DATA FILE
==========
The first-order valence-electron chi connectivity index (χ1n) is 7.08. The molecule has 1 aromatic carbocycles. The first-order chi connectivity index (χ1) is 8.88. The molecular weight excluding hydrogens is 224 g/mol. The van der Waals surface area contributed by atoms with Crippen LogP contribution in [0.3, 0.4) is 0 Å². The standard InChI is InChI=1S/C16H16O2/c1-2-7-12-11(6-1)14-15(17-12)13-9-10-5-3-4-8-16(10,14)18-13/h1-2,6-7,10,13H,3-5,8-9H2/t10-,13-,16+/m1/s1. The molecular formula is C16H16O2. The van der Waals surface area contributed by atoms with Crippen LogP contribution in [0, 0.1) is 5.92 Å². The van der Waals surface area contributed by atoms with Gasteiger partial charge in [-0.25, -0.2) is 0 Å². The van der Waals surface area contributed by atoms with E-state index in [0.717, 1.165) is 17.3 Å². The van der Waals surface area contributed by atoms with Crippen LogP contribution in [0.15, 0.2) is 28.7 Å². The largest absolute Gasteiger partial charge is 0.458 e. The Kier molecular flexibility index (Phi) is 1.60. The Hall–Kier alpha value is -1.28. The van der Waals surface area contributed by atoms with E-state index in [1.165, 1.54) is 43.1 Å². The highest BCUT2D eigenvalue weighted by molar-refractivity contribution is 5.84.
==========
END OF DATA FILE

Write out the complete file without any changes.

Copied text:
The first-order valence-electron chi connectivity index (χ1n) is 7.08. The molecule has 1 aromatic carbocycles. The first-order chi connectivity index (χ1) is 8.88. The molecular weight excluding hydrogens is 224 g/mol. The van der Waals surface area contributed by atoms with Crippen LogP contribution in [0.3, 0.4) is 0 Å². The standard InChI is InChI=1S/C16H16O2/c1-2-7-12-11(6-1)14-15(17-12)13-9-10-5-3-4-8-16(10,14)18-13/h1-2,6-7,10,13H,3-5,8-9H2/t10-,13-,16+/m1/s1. The molecular formula is C16H16O2. The van der Waals surface area contributed by atoms with Crippen LogP contribution in [0, 0.1) is 5.92 Å². The van der Waals surface area contributed by atoms with Gasteiger partial charge in [-0.25, -0.2) is 0 Å². The van der Waals surface area contributed by atoms with E-state index in [0.717, 1.165) is 17.3 Å². The van der Waals surface area contributed by atoms with Crippen LogP contribution in [0.15, 0.2) is 28.7 Å². The largest absolute Gasteiger partial charge is 0.458 e. The Kier molecular flexibility index (Phi) is 1.60. The Hall–Kier alpha value is -1.28. The van der Waals surface area contributed by atoms with E-state index in [1.165, 1.54) is 43.1 Å². The highest BCUT2D eigenvalue weighted by molar-refractivity contribution is 5.84.